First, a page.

Digging out from storm may take weeks

The path of destruction caused by one fallen tree can be seen in this smashed vehicle on Seventh Street and the damaged home on Indian Hill Boulevard in Claremont. Two weeks after the devastating storm, there was much work left before the city can fully recover. This home is one of 16 in Claremont that were red tagged, meaning its uninhabitable until repaired. COURIER photo/Steven Felschundneff

by Steven Felschundneff | steven@claremont-courier.com

The winds have long died down and have been replaced by a symphony of chainsaws and leaf blowers. Our streets are once again passable, the power has been restored and only a few of us were forced out of our homes. But the clean up has really just begun.

Now almost two weeks after the “once in a generation” windstorm swept through Claremont, people are doing what they can to return to pre-storm routines. For most, that means disposing of the mounds of tree-related debris deposited in every conceivable square inch of the yard. To assist in the self help effort, the city made two green waste pickups again this week, and the roll-off dumpsters stationed at city parks will remain for an undetermined period of time.

In the first few days immediately after the storm, city crews focused on mitigating any situation that posed a threat to public safety, and then went about clearing the right-of-way. Now that those efforts are largely complete the city will begin general tree debris removal on a “grid” system according to Director of Community Services Jeremy Swan.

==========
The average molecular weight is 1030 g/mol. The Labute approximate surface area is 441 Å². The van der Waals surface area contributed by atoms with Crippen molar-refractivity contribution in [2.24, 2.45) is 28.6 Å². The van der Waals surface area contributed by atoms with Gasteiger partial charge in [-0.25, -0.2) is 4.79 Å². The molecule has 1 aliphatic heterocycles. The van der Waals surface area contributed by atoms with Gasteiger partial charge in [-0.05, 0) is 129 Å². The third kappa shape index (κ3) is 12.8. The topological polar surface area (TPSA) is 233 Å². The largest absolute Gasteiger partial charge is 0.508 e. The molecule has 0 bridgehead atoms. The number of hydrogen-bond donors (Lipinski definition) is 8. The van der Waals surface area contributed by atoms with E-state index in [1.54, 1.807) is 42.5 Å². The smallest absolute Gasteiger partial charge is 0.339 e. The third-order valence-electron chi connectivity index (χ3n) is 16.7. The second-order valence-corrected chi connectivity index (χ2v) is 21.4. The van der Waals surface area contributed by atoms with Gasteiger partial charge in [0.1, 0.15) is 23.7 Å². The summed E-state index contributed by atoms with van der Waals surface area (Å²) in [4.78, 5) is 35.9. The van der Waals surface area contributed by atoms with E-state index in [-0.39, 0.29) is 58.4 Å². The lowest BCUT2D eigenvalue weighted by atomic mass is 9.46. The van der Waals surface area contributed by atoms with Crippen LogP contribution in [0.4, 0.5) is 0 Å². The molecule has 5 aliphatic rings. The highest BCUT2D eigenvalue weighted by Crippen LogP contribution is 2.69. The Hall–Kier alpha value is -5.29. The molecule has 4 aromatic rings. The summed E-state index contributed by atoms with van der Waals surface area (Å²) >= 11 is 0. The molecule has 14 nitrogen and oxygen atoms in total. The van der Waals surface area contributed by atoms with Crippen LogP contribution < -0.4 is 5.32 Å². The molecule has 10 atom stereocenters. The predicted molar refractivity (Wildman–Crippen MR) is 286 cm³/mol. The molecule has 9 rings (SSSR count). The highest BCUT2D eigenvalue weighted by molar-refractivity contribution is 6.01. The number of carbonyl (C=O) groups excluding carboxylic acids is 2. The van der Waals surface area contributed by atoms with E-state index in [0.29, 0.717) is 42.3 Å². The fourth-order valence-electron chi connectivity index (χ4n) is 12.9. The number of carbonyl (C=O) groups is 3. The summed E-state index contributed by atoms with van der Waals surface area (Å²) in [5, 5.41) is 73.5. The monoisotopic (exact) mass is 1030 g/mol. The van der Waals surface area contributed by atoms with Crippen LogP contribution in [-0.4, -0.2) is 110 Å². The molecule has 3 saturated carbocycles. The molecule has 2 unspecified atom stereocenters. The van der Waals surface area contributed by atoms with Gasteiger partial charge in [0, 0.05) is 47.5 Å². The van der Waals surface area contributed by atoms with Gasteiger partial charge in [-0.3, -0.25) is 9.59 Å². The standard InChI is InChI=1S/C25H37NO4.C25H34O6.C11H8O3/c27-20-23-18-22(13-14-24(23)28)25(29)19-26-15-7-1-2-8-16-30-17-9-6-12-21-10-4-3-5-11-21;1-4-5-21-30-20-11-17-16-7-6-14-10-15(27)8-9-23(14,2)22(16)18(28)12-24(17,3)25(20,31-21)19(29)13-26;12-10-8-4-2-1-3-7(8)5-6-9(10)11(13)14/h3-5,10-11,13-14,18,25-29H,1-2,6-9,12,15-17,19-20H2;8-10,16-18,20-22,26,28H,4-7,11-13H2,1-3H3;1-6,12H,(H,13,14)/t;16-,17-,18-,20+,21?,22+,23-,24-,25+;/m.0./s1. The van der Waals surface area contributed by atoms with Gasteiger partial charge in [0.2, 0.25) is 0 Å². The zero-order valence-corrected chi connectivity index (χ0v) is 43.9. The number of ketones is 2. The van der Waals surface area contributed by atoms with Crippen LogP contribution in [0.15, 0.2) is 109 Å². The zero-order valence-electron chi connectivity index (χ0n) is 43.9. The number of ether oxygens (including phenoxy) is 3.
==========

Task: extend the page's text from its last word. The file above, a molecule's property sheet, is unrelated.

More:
The official clean up effort first focused on the area south of Foothill and east of Indian Hill boulevards, which the city has labeled grid four, and that work is mostly finished. On Tuesday the teams were dispatched to grid two, north of Foothill from Indian Hill to the western city limit, which is expected to be completed Friday. Next week, they will focus on the area north of Foothill and east of Indian Hill. Swan said it would likely take a couple of weeks before all debris is removed from Claremont’s streets and medians.

“City crews will clear every city street of debris in the city right-of-way (street, curb, sidewalk) one time. Once they are through an area, they will not return to clear debris. We’d like to thank those residents that have assisted the city with clearing debris adjacent to their properties. As a reminder, special green waste collection will continue through the end of the week and roll offs remain in parks for extra green waste collection,” city officials said in a statement.

Even after the downed trees are gone, the storm’s legacy will likely remain for months with numerous sidewalks that were displaced as the trees fell. That project will involve removing the root ball, demolishing existing concrete and pouring new cement.

The tree debris collected by the city will, for the most part, be chipped to make mulch, however, there are no current plans for a public mulch distribution event. This is mainly because the independent tree cutting crews hired by the city have already removed the bulk of the mulch to other locations.